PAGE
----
I think that ClojureScript fits this criteria as well.

1. The resulting file size is great, heavily optimized and tree-shaked with Goog Closure Compiler. It seems Bucklescript does even better in this regard!

2. It's there, easy to use, does what you expect. A++ would interop again.

3. The ClojureScript community has some of the best libraries for web development such as DataScript, Specter, Reagent, Re-frame, Om, Rum, etc... Not to mention all the other cool built in stuff. core.async, core.logic, core.spec have been invaluable to me.

4. In my experience, you can re-use most of your core Clojure code in CloureScript. Just put them in a .cljc file. There are platform specific APIs as well, and those will be specific to your platform of course.

The only annoying thing is that you have to define your macros in a different file as your .cljs if I recall correctly.

5. The compiler is fast, but to be honest it doesn't even matter because of the state of the art tooling and browser integration you get during development, you don't have to recompile the project after saving a file. If you think Webpack has nice reloading features and dev tools integration, wait until you connect to the browser via a Clojure REPL directly from your IDE (or terminal). It's just bliss.

So here's my take. From a *-to-js language infrastructure point of view, we already have multiple good choices. However, from a language design/culture perspective, both of these languages are esoteric and most likely always will be. They won't catch on, like TypeScript might. Lisp isn't new. ML isn't either. There's a reason they haven't taken over Java on the server side of things for example.

For the foreseeable future, these languages exist just for the minority of programmers who have decided they want something better.

You can have both, so the question is, what's your poison? LISP or ML?


I second Clojurescript. Peter Hunt, the creator or React, was heavily influenced by Clojurescript and David Nolen.


I think he goes by Pete ;)

Edit: While I'm here, might as well link to the Simple Made Easy talk by Rich Hickey. The other thing (aside from inventing Clojure) that gave him prophet-like status in the community.

https://www.infoq.com/presentations/Simple-Made-Easy


Rich Hickey is one of the rare breed of thinkers in the programming world whose ideas have great relevance even if you're not interested in the language he invented.


Any good tutorial for Kotlin as a JS replacement? I am one of those people hating JS (and I did some very advanced JS web apps pushing technological possibilities) and would love to have something sane before WebAssembly can completely obliterate JS and I can switch to whatever language I like. Thanks for any hints!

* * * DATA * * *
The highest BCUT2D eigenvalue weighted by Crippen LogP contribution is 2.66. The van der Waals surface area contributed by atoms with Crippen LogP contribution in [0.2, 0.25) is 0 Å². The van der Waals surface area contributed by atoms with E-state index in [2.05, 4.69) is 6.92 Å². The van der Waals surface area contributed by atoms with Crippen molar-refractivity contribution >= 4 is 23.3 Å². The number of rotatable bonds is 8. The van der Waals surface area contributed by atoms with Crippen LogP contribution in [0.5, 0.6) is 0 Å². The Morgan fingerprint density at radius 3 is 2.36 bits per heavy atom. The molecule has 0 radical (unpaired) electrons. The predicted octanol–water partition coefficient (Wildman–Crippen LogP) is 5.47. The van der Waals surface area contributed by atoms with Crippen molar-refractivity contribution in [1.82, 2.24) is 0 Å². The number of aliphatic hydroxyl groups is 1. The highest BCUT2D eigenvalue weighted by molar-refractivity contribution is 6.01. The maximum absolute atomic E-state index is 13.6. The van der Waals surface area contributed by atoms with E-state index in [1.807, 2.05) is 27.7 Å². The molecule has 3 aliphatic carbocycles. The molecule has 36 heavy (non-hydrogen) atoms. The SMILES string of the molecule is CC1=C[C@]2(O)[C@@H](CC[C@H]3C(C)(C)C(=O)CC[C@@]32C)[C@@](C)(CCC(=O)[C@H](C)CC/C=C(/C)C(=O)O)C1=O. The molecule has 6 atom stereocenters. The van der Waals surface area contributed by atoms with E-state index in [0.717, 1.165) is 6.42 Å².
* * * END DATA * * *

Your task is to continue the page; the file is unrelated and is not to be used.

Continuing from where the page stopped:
> before WebAssembly can completely obliterate JS and I can switch to whatever language I like.

This is exactly what I'm waiting for.


I never tried Kotlin, but I'm working with Scala.js since 1.5 years and am very happy with it: http://www.scala-js.org This made me love the frontend again.


I'd really like this too, especially to see what it looks like in a react native world.

Being able to compile to 2/3 platforms would be a huge plus


>10.000%

To clarify, you mean 10000%, right? My American brain really wants to parse that as a (very precise) 10% improvement.


No, he means 10.000 which in parts of Europe is the same is 10,000 in the US. 10000 is the same thing as both. What's strange to me is that you seem to know this but still want to say something about it.

Its like an Englishman saying colour and you saying, "you mean color, right?" Just seems unnecessary.


>What's strange to me is that you seem to know this but still want to say something about it.

Because on a world-wide message board it's still inherently ambiguous. My comment was meant to serve two purposes. First, to draw attention to the ambiguity for others who use `.` as a decimal separator and read "10.000" as "10" (as I very nearly did). Second, to seek clarification because there is a non-zero chance that the OP is in fact a precision-minded person who saw a small productivity improvement when switching to Kotlin.

>Its like an Englishman saying colour and you saying, "you mean color, right?" Just seems unnecessary.

More like when an Englishman says "biscuit". in many contexts I would ask for clarification because my definition of "biscuit" is different from the common British usage, but it's also possible that the Englishman knows this and really does mean "American biscuit".


As an American who moved to the UK, I second your defence.

Awareness that you might be misinterpreting something and seeking to get clarity is a virtuous habit, both in programming and in productive discourse.


As an Englishman who still doesn't quite understand what an American biscuit is or why on earth you would put gravy on it, I second your defence too. It was a perfectly polite clarification.


If you've not actually experienced them in person, it might help to think of them as small savory (not sweet) cakes, typically served hot. Generally salty and fairly high in fat. They serve much the same role as croissant, but from an area where much of the flour was "pastry" flour which lacks the structure and tensile strength for yeast - raised bread.


An American biscuit is actually a Scottish scone. (Note, not what most people in the US or England know as a scone but a specific item historically made in Scotland that is identical to the US biscuit).

Source: my grandfather made them.

As to gravy: yes. Odd.